How long does it take to start a business?
From about two years to just a year and a half, here are 12 answers to the question, “How long did it take you to start your business and start to really see traction?”
Two years to gain momentum in finance Months after the news appeared About six to eight months Six months to start a business and three years to see traction Six months of heartbreaking setbacks in six months About nine years persisted for nine months Four months from immediately to three years approximately one year approximately one and a half years Two years to gain ground in finance
It took me two years to start my business and grow. In the financial services industry, success takes time. I had to build relationships and gain trust while developing a reputation for being reliable and knowledgeable. My perseverance paid off as my business took off despite the challenges.
Paw Vej, Chief Operating Officer, Financer.com
Months after the news arrived
It only took months after our launch for us to get our groove on. A big part of that was the positive press we received. We had flattering descriptions not only of the brand, but also of me and my motivations behind starting my business.
The more these stories were published and the more people learned about us, the more these stories described the steps customers must take to participate in our services. These articles helped give people an idea of all that the onboarding process entailed. These types of stories have done a lot for us.
Rachel Blank, Founder and CEO, Allara
About six to eight months
It took us about 6-8 months to get from the initial planning stages of our AI company in mid-2022 to see some traction.
We carefully and slowly defined our goals and target audience before developing the presentation tool in October. We were thrilled to have a beta available immediately and an enhanced version in February. Although this is a good start, there is still a lot of hard work and dedication to be done to make it a profitable business.
Luciano Colos, Founder and CEO, PitchGrade
Six months to start a business and three years to see traction
I had worked on my startup for three years before it was successful. Initially, the idea sounded like a rocket ship, but it only took six months to plan. It was the hardest task of starting a business, especially for people who didn’t know what to look for and how to start it.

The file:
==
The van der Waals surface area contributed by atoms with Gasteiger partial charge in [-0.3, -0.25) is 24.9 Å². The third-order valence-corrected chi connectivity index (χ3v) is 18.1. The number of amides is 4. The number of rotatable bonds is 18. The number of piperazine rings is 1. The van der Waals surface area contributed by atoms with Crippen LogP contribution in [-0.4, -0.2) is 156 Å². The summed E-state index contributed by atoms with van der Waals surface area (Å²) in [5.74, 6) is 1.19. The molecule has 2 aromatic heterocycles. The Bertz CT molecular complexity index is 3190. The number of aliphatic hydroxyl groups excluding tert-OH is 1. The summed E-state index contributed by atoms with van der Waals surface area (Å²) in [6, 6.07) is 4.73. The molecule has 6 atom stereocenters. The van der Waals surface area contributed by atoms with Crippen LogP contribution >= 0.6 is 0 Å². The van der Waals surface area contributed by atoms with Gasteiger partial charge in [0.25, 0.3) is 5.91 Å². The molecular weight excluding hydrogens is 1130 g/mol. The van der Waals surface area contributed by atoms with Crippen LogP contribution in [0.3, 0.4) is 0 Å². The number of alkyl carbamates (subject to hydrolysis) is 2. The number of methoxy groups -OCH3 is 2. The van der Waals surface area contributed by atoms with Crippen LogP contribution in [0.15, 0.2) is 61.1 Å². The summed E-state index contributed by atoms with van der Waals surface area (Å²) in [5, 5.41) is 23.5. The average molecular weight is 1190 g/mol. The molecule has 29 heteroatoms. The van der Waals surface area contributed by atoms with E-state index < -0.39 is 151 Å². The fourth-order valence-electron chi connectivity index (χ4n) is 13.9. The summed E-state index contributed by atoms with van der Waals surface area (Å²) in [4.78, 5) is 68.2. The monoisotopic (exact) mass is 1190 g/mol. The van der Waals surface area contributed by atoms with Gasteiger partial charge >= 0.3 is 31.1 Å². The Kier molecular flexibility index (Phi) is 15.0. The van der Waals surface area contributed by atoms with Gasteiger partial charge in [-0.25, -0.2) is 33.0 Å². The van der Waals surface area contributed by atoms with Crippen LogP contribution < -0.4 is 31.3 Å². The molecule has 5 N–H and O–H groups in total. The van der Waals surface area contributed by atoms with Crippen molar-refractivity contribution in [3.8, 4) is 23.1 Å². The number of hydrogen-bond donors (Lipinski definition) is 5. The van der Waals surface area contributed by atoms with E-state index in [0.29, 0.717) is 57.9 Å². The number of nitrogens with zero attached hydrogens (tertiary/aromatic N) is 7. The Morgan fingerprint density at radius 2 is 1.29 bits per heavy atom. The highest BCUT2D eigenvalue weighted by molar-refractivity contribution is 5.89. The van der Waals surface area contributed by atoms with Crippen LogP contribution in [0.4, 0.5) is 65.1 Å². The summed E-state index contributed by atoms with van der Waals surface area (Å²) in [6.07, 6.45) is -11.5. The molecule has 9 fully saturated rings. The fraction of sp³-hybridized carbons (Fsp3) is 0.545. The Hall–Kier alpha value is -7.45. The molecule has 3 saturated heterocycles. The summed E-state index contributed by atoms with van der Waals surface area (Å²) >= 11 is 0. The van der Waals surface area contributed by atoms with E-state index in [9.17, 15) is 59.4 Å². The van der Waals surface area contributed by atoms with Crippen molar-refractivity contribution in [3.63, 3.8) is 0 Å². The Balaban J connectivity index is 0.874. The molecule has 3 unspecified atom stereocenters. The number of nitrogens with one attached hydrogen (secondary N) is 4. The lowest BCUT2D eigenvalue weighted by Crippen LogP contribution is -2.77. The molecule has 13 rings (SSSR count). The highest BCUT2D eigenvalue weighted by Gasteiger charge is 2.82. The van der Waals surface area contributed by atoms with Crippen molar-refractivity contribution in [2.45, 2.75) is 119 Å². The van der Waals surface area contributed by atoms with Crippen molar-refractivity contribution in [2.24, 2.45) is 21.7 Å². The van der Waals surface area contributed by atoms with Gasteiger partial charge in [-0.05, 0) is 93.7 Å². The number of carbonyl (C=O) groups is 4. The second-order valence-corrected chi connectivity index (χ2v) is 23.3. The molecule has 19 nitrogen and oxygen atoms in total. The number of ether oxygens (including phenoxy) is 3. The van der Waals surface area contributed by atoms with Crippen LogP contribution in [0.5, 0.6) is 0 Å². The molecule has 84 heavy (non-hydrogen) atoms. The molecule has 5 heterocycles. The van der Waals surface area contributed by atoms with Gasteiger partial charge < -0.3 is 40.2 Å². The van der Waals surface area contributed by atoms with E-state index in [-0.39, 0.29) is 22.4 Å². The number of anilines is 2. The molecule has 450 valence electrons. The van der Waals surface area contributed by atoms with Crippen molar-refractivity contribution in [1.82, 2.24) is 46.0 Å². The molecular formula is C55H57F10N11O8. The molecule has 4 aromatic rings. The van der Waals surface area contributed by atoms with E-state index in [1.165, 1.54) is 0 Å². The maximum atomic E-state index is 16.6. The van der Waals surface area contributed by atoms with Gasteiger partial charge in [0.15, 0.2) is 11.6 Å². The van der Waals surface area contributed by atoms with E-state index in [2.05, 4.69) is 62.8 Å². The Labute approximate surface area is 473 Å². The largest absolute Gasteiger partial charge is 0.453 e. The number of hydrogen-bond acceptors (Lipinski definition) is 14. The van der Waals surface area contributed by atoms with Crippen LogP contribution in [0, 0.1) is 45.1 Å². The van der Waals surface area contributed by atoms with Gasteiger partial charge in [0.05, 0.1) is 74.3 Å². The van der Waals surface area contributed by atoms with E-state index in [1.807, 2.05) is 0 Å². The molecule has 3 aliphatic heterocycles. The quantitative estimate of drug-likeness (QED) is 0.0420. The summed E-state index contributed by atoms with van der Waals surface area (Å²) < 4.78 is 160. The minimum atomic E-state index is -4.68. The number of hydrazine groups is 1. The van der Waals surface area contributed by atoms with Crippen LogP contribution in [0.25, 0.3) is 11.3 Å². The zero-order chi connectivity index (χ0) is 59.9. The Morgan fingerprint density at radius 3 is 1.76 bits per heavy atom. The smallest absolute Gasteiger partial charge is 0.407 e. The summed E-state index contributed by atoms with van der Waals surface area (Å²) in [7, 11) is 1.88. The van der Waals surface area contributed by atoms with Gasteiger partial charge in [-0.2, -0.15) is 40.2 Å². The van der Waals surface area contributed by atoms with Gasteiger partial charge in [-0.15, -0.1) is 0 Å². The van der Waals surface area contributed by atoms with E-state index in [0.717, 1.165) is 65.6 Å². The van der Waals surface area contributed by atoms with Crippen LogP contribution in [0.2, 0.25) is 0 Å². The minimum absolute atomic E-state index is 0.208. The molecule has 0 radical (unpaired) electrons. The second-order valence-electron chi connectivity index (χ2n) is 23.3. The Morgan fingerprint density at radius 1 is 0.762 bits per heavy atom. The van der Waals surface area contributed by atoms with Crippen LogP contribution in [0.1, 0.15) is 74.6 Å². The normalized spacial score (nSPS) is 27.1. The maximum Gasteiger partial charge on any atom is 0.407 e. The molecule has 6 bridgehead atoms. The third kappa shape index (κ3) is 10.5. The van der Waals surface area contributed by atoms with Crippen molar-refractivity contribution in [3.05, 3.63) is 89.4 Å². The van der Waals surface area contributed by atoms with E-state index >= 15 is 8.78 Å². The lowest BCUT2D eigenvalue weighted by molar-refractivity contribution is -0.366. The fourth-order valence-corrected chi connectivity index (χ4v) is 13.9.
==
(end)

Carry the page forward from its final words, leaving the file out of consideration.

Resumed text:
We only had one idea and nothing else. During the second year of working on the project, we were almost ready for anything. Now we had to plan how to get clients. I still remember, my first marketing spend was only $1. However, I felt we needed more members on our team to see traction.
For the effective implementation of marketing strategies, we have added three additional people to the team. Soon, after two and a half years, we reached a conversion rate of 40%, which was unexpected. So you have to be patient when working on a startup.
Yogesh Kumar, Head of Digital Marketing, Technource
Six months of heartbreaking setbacks
When I launched my health and wellness startup alongside a former colleague, I knew the journey wouldn’t be easy and there would be many hurdles along the way. However, during the first six months, we were literally on the verge of collapse.
The company we hired to build a website didn’t deliver on time, and we made the mistake of buying a lot of inventory in advance, hoping for quick sales. We’ve also had so many problems with content marketing that we’ve spent so much money for so little in return.
However, after spending months fine-tuning our business model and marketing strategy, we achieved a few sales in almost six months. It has now been almost two years since we started and we are already profitable.
Logan Nguyen, co-founder, MIDSS
More than six months
It took me about six months to start my real estate business. During that time, I had to get licenses, take training courses, and make connections within the industry.
Once I was officially licensed as a Realtor, I started putting more effort into marketing and networking with other local agents. This included attending open houses, joining Facebook groups, and joining local real estate organizations.
After a few months of work, I saw some traction in my business. I started closing deals and connecting with buyers, sellers, lenders and other agents in the area. It was huge for me because it gave me the confidence that I could sustain my business in the future.
From there, I continued to build relationships with local agents, attend events and seminars, and hone my skills as a real estate agent. I eventually started taking on bigger clients which allowed me to expand into different areas of the industry.
Matt Teifke, CEO, Teifke Real Estate
About nine years old